How To Outfit A Tackle Box
What are the basic items you need in a tackle box? It depends on what your fishing for, but I have a wonderful must-have list for you to use. This will save you a ton of money and time.
Do you remember your first fishing tackle box? I do, and it was VERY basic, if you know what I mean...
To answer that question - it depends on what you are targeting to catch. I am going to give you basics though that everyone should have on hand when fishing.
Outfitting your first one really is fun to put together and will become something that you will be proud of that lasts for decades (and if your like us, will have thousands of dollars invested in it also).
Let's start with the actual tackle box. It should be strong. A top opening box with a attached tray is a great one for starters. Purchase a plastic one because they are tough and waterproof, two things that are a must when fishing.
Next are hooks, line and sinkers. With hooks, the large the number the smaller the hook. Hook sizes 6, 8 and 10 are great basic hooks when fishing for trout and panfish. When you are after larger fish like walleye and northern pike, purchase hook size 2, 1 and 1/0. You will also want to have some circle hooks on hand, because they hook the fish in the mouth so your not jerking the line when you set the hook.
When you buy fishing line, to stock your tackle box, look for the line that goes with your reel. If you can't use it on your reel, it's just a waste of money; so buy a extra spool or two. If you do not know how to tie a fishing knot, I'll give you the basic knots that are used and others that are fun to know.
To sink your fishing line below the water, you'll need small weights called split-shot sinkers. There is a slit down the center and this allows you to pinch it onto the fishing line. Some split-shot sinkers are made of lead; DO NOT BUY THESE. Never put a lead sinker in your mouth. Choose sinkers made of steel, tin or other non-toxic materials.
Next are bobbers. They are usually made of plastic or foam and the bobber keeps your lure or live bait at a certain depth. When a fish nibbles, it "bobs" up and down on the water and you definitely set the hook when it disappears in the water. A fixed bobber is simple to put on and take off your line. A slip bobber is much easier to cast. Choose different sized bobbers to match the weight of your bait.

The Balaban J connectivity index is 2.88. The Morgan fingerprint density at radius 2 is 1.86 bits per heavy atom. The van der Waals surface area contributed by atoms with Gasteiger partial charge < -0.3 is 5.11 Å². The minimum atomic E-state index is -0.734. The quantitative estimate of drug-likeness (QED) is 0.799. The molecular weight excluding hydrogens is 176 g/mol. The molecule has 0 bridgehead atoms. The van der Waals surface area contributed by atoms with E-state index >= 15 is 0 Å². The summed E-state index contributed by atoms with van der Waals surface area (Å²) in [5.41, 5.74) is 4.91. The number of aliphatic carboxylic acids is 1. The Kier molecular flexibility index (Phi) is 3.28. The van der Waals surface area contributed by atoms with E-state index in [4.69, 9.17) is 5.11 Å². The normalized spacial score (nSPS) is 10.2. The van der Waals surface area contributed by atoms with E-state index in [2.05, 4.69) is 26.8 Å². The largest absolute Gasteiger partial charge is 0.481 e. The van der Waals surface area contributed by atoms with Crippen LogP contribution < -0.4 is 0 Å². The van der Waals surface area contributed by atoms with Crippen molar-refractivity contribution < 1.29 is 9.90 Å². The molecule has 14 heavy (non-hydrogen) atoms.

AWESOME LURES TO HAVE
Following are my suggestions of lures you should have in your tackle box. Why? Because they work! Make sure you choose the size depending on the fish you are targeting. If you are fishing pike, buy a huge northern pike lure; a huge waste of money if you will never fish for pike.
Jigs actually look like bugs, insects, live bait, small fish, or any other natural food that fish feed on. A jig has a weighted head and a hook attached, so you do not need to use a spit-shot sinker. Many have tail feathers, hair or soft plastic and can jigs work for any fish that you want to catch.
Plastic worms are make with or without scent to attract a fish. Try different colors and sizes when fishing for bass, panfish and walleye.
Spinners have one or more "blades" that spin around a metal shaft. You usually find them with soft tails of soft plastic or animal hair. These are great for trout, bass or northern pike because they will see the flash from the spinning blades and feel the vibration it makes when you are reeling it in.
Diving lures or "crank-baits" imitate minnows, and the lips of the lure make them dive and wiggle - luring the big predator fish like bass, walleye, muskie and pike.
Surface lures or "poppers" float like frogs and insects. Try them out for any fish that you are targeting.
Spoons have a large blade that wobbles like a minnow. Use these when fishing for trout, pike, walleye, bass and salmon.
, Fishing Rods
, Fishing Tackle
, Trolling Fish
, Best Fish Recipes
Fishing for Bluegills, Bluegill Recipes, Crappie Recipes
, Walleye Fishing
, Walleye Recipes
What else do you need for your tackle box? You will also want a small needle-nose pliers (we use a short and long hemostats), a small knife and a towel to wipe your hands off. We use kitchen flour sack towels and tie one to each seat in the boat. A pair of nail clippers to cut a snagged line or ends after you tie a knot and measuring tape is handy also.
To change lures quickly it helps to bring along some swivels to tie to the end of the line. If you are cleaning fish where you are at, don't forget a fillet knife or large pocket knife, plastic bags and if it's hot out - ice in the cooler.
The following items are MUST HAVE'S: fishing license and life vests for EACH person that cannot swim - on a boat and by the water. Having a current fishing regulation booklet is wise, unless you have memorized the minimum and maximum sizes of each species of fish you can catch - and the limit you can keep daily per person.